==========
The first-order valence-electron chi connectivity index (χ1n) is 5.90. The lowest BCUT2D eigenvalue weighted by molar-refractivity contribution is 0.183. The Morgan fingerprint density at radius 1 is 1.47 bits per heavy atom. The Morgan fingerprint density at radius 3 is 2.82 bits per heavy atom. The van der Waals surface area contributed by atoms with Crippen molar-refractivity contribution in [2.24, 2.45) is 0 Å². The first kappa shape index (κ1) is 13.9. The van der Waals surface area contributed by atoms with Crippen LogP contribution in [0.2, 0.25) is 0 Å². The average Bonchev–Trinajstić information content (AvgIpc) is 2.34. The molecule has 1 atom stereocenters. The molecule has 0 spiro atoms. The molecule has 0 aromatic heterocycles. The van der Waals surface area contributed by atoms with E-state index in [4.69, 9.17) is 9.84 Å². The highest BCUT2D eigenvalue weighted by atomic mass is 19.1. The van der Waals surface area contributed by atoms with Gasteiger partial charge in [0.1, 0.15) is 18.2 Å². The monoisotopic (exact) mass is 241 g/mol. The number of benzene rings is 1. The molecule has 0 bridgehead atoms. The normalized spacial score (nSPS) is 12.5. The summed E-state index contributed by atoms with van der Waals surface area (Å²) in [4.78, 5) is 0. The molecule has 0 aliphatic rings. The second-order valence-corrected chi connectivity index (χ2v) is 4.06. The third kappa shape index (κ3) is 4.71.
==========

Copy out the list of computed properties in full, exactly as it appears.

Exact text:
The first-order valence-electron chi connectivity index (χ1n) is 5.90. The lowest BCUT2D eigenvalue weighted by molar-refractivity contribution is 0.183. The Morgan fingerprint density at radius 1 is 1.47 bits per heavy atom. The Morgan fingerprint density at radius 3 is 2.82 bits per heavy atom. The van der Waals surface area contributed by atoms with Crippen molar-refractivity contribution in [2.24, 2.45) is 0 Å². The first kappa shape index (κ1) is 13.9. The van der Waals surface area contributed by atoms with Crippen LogP contribution in [0.2, 0.25) is 0 Å². The average Bonchev–Trinajstić information content (AvgIpc) is 2.34. The molecule has 1 atom stereocenters. The molecule has 0 spiro atoms. The molecule has 0 aromatic heterocycles. The van der Waals surface area contributed by atoms with E-state index in [4.69, 9.17) is 9.84 Å². The highest BCUT2D eigenvalue weighted by atomic mass is 19.1. The van der Waals surface area contributed by atoms with Gasteiger partial charge in [0.1, 0.15) is 18.2 Å². The monoisotopic (exact) mass is 241 g/mol. The number of benzene rings is 1. The molecule has 0 bridgehead atoms. The normalized spacial score (nSPS) is 12.5. The summed E-state index contributed by atoms with van der Waals surface area (Å²) in [4.78, 5) is 0. The molecule has 0 aliphatic rings. The second-order valence-corrected chi connectivity index (χ2v) is 4.06. The third kappa shape index (κ3) is 4.71.